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Jan 14, 2010 08:20 PM


I'm taking three out of town eleven year olds on a first time walk through Chinatown.
They are very adventurous eaters, so I don't need to kiddie food.
Any reccomendations on a place for lunch?

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  1. First thought? Dim sum at Great Eastern. Last year my daughter went there with a bunch of her sixth-grade friends and everybody loved it. Even the most timid eaters liked har gao and siu mai. Of course my kid felt compelled to order chicken feet...

    Great Eastern Restaurant
    649 Jackson St, San Francisco, CA 94133

    1. Mendo,

      I have not been there for so long. I really miss SF Chinatown. I know many store owners there too. Well, for classic Chinese BBQ like Cantonese honey BBQ pork, roast pork, roast duck, as well as wanton noodel soup and chow fan ... etc. I like to suggest King Tin. It is not a big restaurant, but it is good. It is reataurant with the silvered color with green letters:

      Although you didn't ask the following, I thought these are two other places to visit. The Golden Bakery. A very infamous bakery in Chinatown, especially for its Egg Tarts. There is always huge line there. Even if you don't care for egg tarts, you should just walk by and see the "long line". Sometime it can be a hour long line.

      Infamous Wokshop. Need I say more?

      6 Replies
      1. re: Chemicalkinetics

        Thanks Chemical. King Tin sounds like just what we're looking for. I want a small, good restaurant for us to go to, on what looks like a really rainy day.
        I LOVED going to Chinatown as a kid, just haven't been there as much as an adult since there is much better Chinese food elsewhere.
        Thanks for the bakery tip, sounds like fun. I am also taking them to the fortune cookie factory.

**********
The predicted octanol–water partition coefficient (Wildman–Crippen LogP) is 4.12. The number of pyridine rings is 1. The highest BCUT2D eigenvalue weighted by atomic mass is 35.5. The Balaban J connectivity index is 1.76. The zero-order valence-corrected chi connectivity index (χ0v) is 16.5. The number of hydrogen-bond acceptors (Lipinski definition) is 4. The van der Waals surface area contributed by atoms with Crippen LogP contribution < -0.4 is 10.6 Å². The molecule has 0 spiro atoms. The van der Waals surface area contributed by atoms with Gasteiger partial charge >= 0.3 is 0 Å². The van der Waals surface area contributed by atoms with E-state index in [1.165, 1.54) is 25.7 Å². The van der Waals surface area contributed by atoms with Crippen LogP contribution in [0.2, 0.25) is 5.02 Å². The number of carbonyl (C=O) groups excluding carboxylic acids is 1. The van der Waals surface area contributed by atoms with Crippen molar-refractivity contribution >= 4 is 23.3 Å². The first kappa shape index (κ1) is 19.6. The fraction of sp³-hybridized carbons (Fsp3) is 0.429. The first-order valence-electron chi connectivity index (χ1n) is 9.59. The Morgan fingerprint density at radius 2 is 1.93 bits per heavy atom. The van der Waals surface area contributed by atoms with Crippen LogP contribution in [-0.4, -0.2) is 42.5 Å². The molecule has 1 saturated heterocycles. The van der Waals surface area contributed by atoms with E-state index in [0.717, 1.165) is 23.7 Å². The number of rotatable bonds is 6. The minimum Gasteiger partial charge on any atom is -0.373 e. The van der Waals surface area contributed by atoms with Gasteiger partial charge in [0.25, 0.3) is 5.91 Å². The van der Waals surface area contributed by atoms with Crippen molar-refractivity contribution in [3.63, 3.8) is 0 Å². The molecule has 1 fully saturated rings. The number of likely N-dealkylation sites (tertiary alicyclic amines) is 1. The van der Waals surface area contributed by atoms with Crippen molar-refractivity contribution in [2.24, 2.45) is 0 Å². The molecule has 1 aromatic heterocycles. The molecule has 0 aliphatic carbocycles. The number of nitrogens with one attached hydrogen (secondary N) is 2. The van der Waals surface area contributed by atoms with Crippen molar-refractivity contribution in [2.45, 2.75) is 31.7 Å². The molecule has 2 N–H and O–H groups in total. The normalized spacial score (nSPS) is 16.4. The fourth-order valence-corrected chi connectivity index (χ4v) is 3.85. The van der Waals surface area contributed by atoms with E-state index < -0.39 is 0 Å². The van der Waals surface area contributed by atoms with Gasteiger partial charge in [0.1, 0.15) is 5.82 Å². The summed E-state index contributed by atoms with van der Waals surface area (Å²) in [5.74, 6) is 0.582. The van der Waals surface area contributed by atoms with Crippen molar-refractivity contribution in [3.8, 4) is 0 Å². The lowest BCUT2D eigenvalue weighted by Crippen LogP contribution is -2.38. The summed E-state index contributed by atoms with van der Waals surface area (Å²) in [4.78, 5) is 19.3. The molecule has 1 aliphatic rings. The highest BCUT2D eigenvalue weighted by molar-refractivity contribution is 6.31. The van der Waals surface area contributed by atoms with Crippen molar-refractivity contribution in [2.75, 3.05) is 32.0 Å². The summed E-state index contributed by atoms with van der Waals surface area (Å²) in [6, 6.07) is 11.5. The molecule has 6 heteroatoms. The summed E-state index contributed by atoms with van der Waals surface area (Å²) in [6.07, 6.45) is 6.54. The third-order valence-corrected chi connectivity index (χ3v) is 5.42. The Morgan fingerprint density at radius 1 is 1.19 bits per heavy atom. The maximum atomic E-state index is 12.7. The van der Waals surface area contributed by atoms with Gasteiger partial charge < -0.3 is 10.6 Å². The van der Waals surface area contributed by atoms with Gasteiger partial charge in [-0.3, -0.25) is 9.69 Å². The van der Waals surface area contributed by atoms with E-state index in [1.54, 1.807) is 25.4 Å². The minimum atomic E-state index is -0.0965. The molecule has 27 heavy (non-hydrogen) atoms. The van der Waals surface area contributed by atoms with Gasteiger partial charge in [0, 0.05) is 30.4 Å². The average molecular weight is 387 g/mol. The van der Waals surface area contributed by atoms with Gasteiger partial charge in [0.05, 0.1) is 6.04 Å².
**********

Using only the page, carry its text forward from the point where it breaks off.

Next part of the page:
They are going to love it!
        Thanks again !

        1. re: mendogurl

          It's important to order jellyfish and tell them it's simply noodles. That's what my "bad uncle" manual says. Tell them it's really jellyfish after everyone's eaten some. Enjoy your afternoon!

        2. re: Chemicalkinetics

          Note that King Tin became New King Tin about 5 years ago. I think it's different ownership and I didn't think the food was as good as the original King Tin. Also, I'm sure you're referring to Golden Gate Bakery.on Grant Ave.

          1. re: Chandavkl

            Oh. Really? I left SF just about a tad more than 5 years ago. Is the New King Tin still do-able? And do you have an alternative restaurant to suggest to Mendogurl?

            1. re: Chemicalkinetics

              Nothing to distinguish this from dozens of other places in Chinatown. Not bad but I wouldn't go back. Sadly there are no don't miss places like when King Tin opened up 20 years ago or Kam Lok 30 years ago (aside from the more expensive and quirky Jai Yun). I'd probably go with the previously suggested Great Eastern.

              1. re: Chandavkl


                Not so good huh? I love King Tin and used to chat with the waitress and the BBQ chef there. He let me tasted the BBQ meats before I buy them. If I remember right, he is the younger brother of the then-owner. Nice guy. Well. I won't go to Kam Lok given what happened there. It is not a very good place as long as I remember it. What about R&G Lounge on the edge of Chinatown? I didn't go there all the time, but its 'R&G Special beef' is pretty good.



        3. I'm sure you can do it on your own but why not consider Wok Wiz Tours. For lunch, I'd go to Yuet Lee.

          1. Here are some suggestions

            1) Hon's Won Ton House (yes it's a dive, like a run down coffee shop diner looking place inside what might be an endangered building, but it's cheap and not bad). Just get a bowl of won ton noodles as a snack, don't fill up here

            2) Golden Gate Bakery (as others have mentioned) - get an egg tart (and get in line).

            3) Dim Sum....maybe at City View

            4) R&G Lounge is arguably one of the best Cantonese restaurants in the area. Not cheap, but generally good quality.

            5) Grab a milk tea, lemon tea, or fruit smoothie with tapioca type drink at Washington Bakery.